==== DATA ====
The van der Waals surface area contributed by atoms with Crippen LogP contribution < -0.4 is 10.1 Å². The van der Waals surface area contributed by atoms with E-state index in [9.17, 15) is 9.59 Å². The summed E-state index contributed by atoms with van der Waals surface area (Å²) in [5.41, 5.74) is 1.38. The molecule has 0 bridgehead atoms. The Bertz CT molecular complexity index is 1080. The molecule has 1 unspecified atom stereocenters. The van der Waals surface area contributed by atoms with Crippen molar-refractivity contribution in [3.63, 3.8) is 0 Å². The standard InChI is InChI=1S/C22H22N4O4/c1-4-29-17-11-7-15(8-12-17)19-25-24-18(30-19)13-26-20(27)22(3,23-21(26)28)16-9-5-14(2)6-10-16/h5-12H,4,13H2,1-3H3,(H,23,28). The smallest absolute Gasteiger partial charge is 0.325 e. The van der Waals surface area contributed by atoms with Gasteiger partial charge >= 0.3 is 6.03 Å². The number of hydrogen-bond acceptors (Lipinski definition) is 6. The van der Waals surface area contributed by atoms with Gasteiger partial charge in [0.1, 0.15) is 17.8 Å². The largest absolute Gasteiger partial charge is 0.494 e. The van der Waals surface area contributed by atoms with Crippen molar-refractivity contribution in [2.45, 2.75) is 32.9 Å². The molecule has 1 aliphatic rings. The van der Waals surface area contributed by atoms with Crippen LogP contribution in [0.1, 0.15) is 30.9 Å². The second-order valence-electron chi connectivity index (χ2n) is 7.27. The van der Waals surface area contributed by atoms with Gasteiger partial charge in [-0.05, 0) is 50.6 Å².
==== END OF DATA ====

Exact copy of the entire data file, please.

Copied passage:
The van der Waals surface area contributed by atoms with Crippen LogP contribution < -0.4 is 10.1 Å². The van der Waals surface area contributed by atoms with E-state index in [9.17, 15) is 9.59 Å². The summed E-state index contributed by atoms with van der Waals surface area (Å²) in [5.41, 5.74) is 1.38. The molecule has 0 bridgehead atoms. The Bertz CT molecular complexity index is 1080. The molecule has 1 unspecified atom stereocenters. The van der Waals surface area contributed by atoms with Crippen molar-refractivity contribution in [3.63, 3.8) is 0 Å². The standard InChI is InChI=1S/C22H22N4O4/c1-4-29-17-11-7-15(8-12-17)19-25-24-18(30-19)13-26-20(27)22(3,23-21(26)28)16-9-5-14(2)6-10-16/h5-12H,4,13H2,1-3H3,(H,23,28). The smallest absolute Gasteiger partial charge is 0.325 e. The van der Waals surface area contributed by atoms with Gasteiger partial charge >= 0.3 is 6.03 Å². The number of hydrogen-bond acceptors (Lipinski definition) is 6. The van der Waals surface area contributed by atoms with Gasteiger partial charge in [0.1, 0.15) is 17.8 Å². The largest absolute Gasteiger partial charge is 0.494 e. The van der Waals surface area contributed by atoms with Crippen molar-refractivity contribution in [2.45, 2.75) is 32.9 Å². The molecule has 1 aliphatic rings. The van der Waals surface area contributed by atoms with Crippen LogP contribution in [0.1, 0.15) is 30.9 Å². The second-order valence-electron chi connectivity index (χ2n) is 7.27. The van der Waals surface area contributed by atoms with Gasteiger partial charge in [-0.05, 0) is 50.6 Å².